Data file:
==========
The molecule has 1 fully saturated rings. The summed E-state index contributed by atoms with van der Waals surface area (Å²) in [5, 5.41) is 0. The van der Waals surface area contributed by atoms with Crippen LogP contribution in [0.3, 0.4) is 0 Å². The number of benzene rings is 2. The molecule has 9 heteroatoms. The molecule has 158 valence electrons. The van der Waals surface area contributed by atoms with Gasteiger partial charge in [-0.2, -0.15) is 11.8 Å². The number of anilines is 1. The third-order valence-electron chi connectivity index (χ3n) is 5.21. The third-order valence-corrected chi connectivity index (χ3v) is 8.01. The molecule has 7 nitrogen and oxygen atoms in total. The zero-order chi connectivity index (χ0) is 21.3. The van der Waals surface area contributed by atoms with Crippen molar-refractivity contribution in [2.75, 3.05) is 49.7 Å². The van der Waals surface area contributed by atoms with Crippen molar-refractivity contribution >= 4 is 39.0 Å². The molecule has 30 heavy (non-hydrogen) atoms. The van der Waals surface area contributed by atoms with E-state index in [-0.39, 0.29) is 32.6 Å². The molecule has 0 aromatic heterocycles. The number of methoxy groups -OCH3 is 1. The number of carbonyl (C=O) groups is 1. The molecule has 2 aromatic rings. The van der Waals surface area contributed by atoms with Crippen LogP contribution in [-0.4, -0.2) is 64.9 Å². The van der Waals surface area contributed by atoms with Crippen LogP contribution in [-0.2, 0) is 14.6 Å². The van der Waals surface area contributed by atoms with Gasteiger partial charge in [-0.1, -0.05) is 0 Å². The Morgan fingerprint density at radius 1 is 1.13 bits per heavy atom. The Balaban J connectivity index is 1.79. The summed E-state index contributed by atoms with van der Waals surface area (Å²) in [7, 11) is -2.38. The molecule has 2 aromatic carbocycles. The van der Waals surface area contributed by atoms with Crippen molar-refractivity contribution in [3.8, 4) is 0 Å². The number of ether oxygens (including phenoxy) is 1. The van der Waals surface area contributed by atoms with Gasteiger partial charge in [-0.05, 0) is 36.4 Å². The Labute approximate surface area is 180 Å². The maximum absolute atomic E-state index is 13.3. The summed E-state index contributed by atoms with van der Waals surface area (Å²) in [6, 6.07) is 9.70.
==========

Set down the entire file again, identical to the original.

The molecule has 1 fully saturated rings. The summed E-state index contributed by atoms with van der Waals surface area (Å²) in [5, 5.41) is 0. The van der Waals surface area contributed by atoms with Crippen LogP contribution in [0.3, 0.4) is 0 Å². The number of benzene rings is 2. The molecule has 9 heteroatoms. The molecule has 158 valence electrons. The van der Waals surface area contributed by atoms with Gasteiger partial charge in [-0.2, -0.15) is 11.8 Å². The number of anilines is 1. The third-order valence-electron chi connectivity index (χ3n) is 5.21. The third-order valence-corrected chi connectivity index (χ3v) is 8.01. The molecule has 7 nitrogen and oxygen atoms in total. The zero-order chi connectivity index (χ0) is 21.3. The van der Waals surface area contributed by atoms with Crippen molar-refractivity contribution in [2.75, 3.05) is 49.7 Å². The van der Waals surface area contributed by atoms with Crippen molar-refractivity contribution >= 4 is 39.0 Å². The molecule has 30 heavy (non-hydrogen) atoms. The van der Waals surface area contributed by atoms with E-state index in [-0.39, 0.29) is 32.6 Å². The molecule has 0 aromatic heterocycles. The number of methoxy groups -OCH3 is 1. The number of carbonyl (C=O) groups is 1. The molecule has 2 aromatic rings. The van der Waals surface area contributed by atoms with Crippen LogP contribution in [-0.4, -0.2) is 64.9 Å². The van der Waals surface area contributed by atoms with Crippen LogP contribution in [-0.2, 0) is 14.6 Å². The van der Waals surface area contributed by atoms with Gasteiger partial charge in [-0.1, -0.05) is 0 Å². The Morgan fingerprint density at radius 1 is 1.13 bits per heavy atom. The Balaban J connectivity index is 1.79. The summed E-state index contributed by atoms with van der Waals surface area (Å²) in [7, 11) is -2.38. The molecule has 2 aromatic carbocycles. The van der Waals surface area contributed by atoms with Crippen molar-refractivity contribution in [3.8, 4) is 0 Å². The number of ether oxygens (including phenoxy) is 1. The van der Waals surface area contributed by atoms with Gasteiger partial charge in [-0.05, 0) is 36.4 Å². The Labute approximate surface area is 180 Å². The maximum absolute atomic E-state index is 13.3. The summed E-state index contributed by atoms with van der Waals surface area (Å²) in [6, 6.07) is 9.70.